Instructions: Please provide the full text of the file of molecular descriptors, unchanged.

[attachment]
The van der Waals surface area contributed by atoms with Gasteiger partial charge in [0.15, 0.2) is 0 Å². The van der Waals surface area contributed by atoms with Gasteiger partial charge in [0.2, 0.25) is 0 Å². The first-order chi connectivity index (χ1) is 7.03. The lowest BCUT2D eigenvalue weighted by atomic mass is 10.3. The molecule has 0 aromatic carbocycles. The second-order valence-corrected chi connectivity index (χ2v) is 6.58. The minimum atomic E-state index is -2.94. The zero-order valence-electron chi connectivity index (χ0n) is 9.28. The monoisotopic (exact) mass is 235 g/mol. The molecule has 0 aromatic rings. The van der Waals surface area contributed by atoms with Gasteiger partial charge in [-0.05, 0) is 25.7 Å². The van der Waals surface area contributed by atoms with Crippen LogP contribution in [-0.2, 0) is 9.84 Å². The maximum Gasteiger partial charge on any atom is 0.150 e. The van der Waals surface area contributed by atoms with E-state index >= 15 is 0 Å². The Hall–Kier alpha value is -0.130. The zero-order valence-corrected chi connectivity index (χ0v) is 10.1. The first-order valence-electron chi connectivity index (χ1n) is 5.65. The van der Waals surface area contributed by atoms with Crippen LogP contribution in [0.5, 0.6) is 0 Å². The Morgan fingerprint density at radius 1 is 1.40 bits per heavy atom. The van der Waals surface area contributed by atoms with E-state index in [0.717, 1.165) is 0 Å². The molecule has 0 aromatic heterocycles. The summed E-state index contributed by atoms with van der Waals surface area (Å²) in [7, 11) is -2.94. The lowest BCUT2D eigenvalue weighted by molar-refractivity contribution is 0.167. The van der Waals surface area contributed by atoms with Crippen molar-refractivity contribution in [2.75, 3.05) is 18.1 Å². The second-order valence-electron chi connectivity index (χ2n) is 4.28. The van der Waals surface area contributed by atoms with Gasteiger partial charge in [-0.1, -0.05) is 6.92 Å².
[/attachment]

The van der Waals surface area contributed by atoms with Gasteiger partial charge in [0.15, 0.2) is 0 Å². The van der Waals surface area contributed by atoms with Gasteiger partial charge in [0.2, 0.25) is 0 Å². The first-order chi connectivity index (χ1) is 7.03. The lowest BCUT2D eigenvalue weighted by atomic mass is 10.3. The molecule has 0 aromatic carbocycles. The second-order valence-corrected chi connectivity index (χ2v) is 6.58. The minimum atomic E-state index is -2.94. The zero-order valence-electron chi connectivity index (χ0n) is 9.28. The monoisotopic (exact) mass is 235 g/mol. The molecule has 0 aromatic rings. The van der Waals surface area contributed by atoms with Gasteiger partial charge in [-0.05, 0) is 25.7 Å². The van der Waals surface area contributed by atoms with Crippen LogP contribution in [-0.2, 0) is 9.84 Å². The maximum Gasteiger partial charge on any atom is 0.150 e. The van der Waals surface area contributed by atoms with E-state index >= 15 is 0 Å². The Hall–Kier alpha value is -0.130. The zero-order valence-corrected chi connectivity index (χ0v) is 10.1. The first-order valence-electron chi connectivity index (χ1n) is 5.65. The van der Waals surface area contributed by atoms with Crippen LogP contribution in [0.5, 0.6) is 0 Å². The Morgan fingerprint density at radius 1 is 1.40 bits per heavy atom. The van der Waals surface area contributed by atoms with E-state index in [0.717, 1.165) is 0 Å². The molecule has 0 aromatic heterocycles. The summed E-state index contributed by atoms with van der Waals surface area (Å²) in [7, 11) is -2.94. The lowest BCUT2D eigenvalue weighted by molar-refractivity contribution is 0.167. The van der Waals surface area contributed by atoms with Crippen molar-refractivity contribution in [2.75, 3.05) is 18.1 Å². The second-order valence-electron chi connectivity index (χ2n) is 4.28. The van der Waals surface area contributed by atoms with Gasteiger partial charge in [-0.1, -0.05) is 6.92 Å².